U.S. based American Interprofessional Health Collaborative incorporates as a lead agency for enhancing interdisciplinary careAccording to a bulletin to interested parties from Barbara Brandt, PhD, the organization’s first chair, the American Interprofessional Health Collaborative has incorporated. AIHC “offers a venue
According to a bulletin to interested parties from Barbara Brandt, PhD, the organization’s first chair, the American Interprofessional Health Collaborative has incorporated. AIHC “offers a venue for colleagues across health professions to share information, mentor and support one another as they provide the leadership to influence system change with the implementation of interprofessional education and practice at their individual institutions and within organizations.” AIHC’s case statement is called “Transcending Boundaries: Transforming Learning.” (Contact me if you would like to see it.) .
Comment: As noted in 8 Major Trends Promoting Integration of Integrative Practices and CAM Disciplines, the movement for IPE, and the establishment of AIHC, are exceptionally hopefully developments. Might there be more ease in integrating non-conventional practitioners among academics and clinicians already propounding affirmatively opening of their peripheral visions to others? IPE may just be the connective tissue. The movement can help weave the fabric across the chasm that still separates the so-called “CAM” disciplines and the rest of allied health. Those interested might plan to attend the AIHC’s November 19-21, 2011 conference in Tucson.
An unusual collaboration between educators from 6 disciplines will hold a “historic event” on May 10, 2011 when they release, at the National Press Club, a collaboratively developed document entitled Core Competencies for Interprofessional Collaborative Practice. The document was developed, according to Barbara Brandt, PhD, chair of the American Interprofessional Healthcare Collaborative (see article above), by “an expert panel appointed by the Interprofessional Education Collaborative (IPEC).” IPEC consists of the American Association of Colleges of Nursing (AACN), the American Association of Colleges of Osteopathic Medicine (AACOM), the American Association of Colleges of Pharmacy (AACP), the Association of American Medical Colleges (AAMC), the American Dental Education Association (ADEA), and the Association of Schools of Public Health (ASPH). IPEC was formed in 2009.
Comment: The force behind this document is clear in the make-up of the entities that helped keep bring these disciplines to the table. They will also be present at the May 10 announcement. Included are the Health Resources and Services Administration (HRSA), Robert Wood Johnson Foundation, the Josiah Macy, Jr. Foundation, and the American Board of Internal Medicine Foundation. Together these also hosted a February 2011 meeting in which the competencies “were examined and action plans were developed to support them.” Amidst all of the negative news in health care, this initiative is a bright light. Now, to open the work to other disciplines.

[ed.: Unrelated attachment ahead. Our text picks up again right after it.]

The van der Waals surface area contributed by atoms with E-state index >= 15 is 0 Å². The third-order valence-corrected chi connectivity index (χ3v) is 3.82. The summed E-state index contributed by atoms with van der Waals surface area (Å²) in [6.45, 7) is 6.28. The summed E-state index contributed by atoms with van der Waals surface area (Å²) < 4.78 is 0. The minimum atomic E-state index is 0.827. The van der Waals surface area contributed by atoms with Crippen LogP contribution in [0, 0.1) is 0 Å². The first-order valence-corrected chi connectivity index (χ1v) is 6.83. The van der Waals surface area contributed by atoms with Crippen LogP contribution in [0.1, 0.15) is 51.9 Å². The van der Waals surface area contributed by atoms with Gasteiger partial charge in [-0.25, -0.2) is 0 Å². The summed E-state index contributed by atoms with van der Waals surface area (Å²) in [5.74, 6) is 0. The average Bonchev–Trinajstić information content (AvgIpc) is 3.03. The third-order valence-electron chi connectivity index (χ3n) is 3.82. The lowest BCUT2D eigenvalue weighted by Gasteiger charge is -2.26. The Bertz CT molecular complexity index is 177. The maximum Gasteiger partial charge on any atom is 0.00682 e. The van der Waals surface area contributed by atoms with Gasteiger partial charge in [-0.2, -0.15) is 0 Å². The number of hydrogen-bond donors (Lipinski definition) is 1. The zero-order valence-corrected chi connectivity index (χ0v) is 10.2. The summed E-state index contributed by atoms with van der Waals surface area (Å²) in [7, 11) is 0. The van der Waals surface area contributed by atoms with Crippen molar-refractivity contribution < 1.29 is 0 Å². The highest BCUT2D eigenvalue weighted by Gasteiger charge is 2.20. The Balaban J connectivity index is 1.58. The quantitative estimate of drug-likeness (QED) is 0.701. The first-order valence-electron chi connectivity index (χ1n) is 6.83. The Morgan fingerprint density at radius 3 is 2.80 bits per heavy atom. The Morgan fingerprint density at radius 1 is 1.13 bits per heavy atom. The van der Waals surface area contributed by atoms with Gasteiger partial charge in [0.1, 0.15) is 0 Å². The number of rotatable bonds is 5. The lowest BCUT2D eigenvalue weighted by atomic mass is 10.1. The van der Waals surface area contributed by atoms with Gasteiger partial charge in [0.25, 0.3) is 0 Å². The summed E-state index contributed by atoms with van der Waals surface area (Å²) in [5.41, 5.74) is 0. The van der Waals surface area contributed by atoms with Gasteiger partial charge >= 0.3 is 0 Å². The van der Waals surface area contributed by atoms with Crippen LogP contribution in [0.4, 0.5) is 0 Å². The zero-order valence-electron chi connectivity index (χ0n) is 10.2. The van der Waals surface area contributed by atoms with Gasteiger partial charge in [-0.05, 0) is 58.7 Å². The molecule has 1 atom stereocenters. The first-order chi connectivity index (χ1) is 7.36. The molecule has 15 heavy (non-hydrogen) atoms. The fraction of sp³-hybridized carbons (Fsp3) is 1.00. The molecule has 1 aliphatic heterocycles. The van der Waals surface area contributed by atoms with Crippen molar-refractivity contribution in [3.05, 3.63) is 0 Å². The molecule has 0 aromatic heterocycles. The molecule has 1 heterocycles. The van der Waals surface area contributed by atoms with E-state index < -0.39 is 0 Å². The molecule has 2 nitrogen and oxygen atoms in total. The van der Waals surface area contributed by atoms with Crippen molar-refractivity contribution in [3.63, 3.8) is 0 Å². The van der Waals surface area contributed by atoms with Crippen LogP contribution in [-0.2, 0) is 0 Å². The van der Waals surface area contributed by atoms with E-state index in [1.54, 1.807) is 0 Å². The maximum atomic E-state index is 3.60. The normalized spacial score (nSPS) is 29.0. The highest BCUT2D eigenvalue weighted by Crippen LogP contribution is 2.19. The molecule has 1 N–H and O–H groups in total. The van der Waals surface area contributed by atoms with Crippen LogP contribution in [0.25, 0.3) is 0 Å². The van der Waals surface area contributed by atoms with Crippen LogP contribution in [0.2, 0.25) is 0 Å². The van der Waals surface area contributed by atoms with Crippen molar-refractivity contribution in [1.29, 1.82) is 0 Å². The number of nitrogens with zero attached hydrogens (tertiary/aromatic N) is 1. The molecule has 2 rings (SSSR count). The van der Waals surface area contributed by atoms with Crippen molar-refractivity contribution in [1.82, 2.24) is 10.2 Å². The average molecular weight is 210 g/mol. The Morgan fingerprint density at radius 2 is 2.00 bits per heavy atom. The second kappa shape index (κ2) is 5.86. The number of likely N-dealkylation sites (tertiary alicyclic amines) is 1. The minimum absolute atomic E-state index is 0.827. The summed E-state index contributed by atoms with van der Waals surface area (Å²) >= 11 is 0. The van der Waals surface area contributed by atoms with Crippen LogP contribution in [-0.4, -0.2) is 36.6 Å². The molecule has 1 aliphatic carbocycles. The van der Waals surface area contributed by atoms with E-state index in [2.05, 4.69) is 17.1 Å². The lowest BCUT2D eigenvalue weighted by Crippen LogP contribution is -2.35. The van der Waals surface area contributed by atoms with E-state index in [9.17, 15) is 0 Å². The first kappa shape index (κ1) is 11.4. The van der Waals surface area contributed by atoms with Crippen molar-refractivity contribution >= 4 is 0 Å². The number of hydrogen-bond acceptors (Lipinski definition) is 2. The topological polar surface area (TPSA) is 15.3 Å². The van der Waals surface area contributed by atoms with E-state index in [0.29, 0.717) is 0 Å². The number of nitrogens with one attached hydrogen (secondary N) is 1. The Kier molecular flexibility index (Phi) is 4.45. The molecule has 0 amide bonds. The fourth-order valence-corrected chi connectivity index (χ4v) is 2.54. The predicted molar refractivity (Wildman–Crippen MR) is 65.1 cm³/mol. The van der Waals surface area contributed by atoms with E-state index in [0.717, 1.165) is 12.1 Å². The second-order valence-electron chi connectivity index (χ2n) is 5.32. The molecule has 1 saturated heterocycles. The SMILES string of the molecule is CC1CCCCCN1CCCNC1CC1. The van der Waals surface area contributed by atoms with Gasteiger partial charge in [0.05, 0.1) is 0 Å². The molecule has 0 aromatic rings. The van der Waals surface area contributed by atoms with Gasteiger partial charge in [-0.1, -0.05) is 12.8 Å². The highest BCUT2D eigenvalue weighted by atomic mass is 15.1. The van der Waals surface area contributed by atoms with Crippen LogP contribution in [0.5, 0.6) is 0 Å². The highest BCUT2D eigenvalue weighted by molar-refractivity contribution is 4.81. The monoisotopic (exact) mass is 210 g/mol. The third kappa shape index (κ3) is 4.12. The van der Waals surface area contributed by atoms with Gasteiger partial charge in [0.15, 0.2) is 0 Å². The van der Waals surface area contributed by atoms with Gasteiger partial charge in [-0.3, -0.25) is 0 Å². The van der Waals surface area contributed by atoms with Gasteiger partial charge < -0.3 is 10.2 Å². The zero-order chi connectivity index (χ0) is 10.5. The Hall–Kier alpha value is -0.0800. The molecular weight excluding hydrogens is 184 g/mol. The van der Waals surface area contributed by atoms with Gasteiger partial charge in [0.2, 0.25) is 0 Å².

MD Anderson offers 7th annual oncology training for LAcs, massage therapists and Yoga teachers (July 27-29, 2011)
The 7th annual oncology training for “CAM” practitioners will be offered by MD Anderson July 27-29, 2011. According to this PDF brochure, the course “provides licensed acupuncturists, licensed massage therapists, and trained yoga teachers an overview of evidence-based practices in cancer care.” Topics include recent research findings, recommendations for treating common side-effects, ethical issues, safety issues and case presentations will be presented.
Note: The Penny George Institute/Allina Hospitals and Clinics will offer its Hospital Based Integrative Health Care Conference: Transforming Health Care Practice Aug. 3-5; The Hospital Setting: Integrative Health Practitioner Training for Massage Therapists June 27-July 1; and The Hospital Setting: Integrative Health Practitioner Training for Oriental Medicine Professionals Aug. 15-19.
The Alliance for Massage Therapy Education (AfMTE) and Federation of State Massage Therapy Boards (FSMTB) are linking to develop a national continuing education approval program, according to a release for AfMTE. The program will ultimately include review of both courses and providers. AfMTE is “excited about bringing the education and regulatory communities together to build a strong and consistent quality assurance program.” The release notes that a November 2010 survey conducted by AfMTE on educational standards, 53.5% of respondents agreed that such an approval program was needed. Just 25.6% disagreed.
Comment: With the exception of chiropractic, the last 25 years have witnessed virtually all of the national organizational development in the “CAM” fields. The massage field has had a hole relative to an organization by and for educators and schools. AfMTE’s stepwise move into filling this role has been remarkable. Witness the movement here from a Fall 2010 survey report to April 2011 project with the licensing board that is supported by the survey findings. AfMTE showed a smart sequence by first developing evidence and then acting. They also have the right partner.
Here’s hoping that the massage field, which doesn’t have agreement if it is a profession or a trade, will realize what a great engine that could AfMTE is beginning to be. If the educators and schools start forking over dues, an if the American Massage Therapy Association and Associated Bodywork and Massage Professionals weigh in with support, this obstacle to massage’s maturation in health care may be removed. AfMTE member rolls will grow and the organization’s ability to act will be empowered. After seating its board just 10 months ago, AfMTE is off to a very good start.
Read other topics from the John Weeks’ May 2011 Round-up: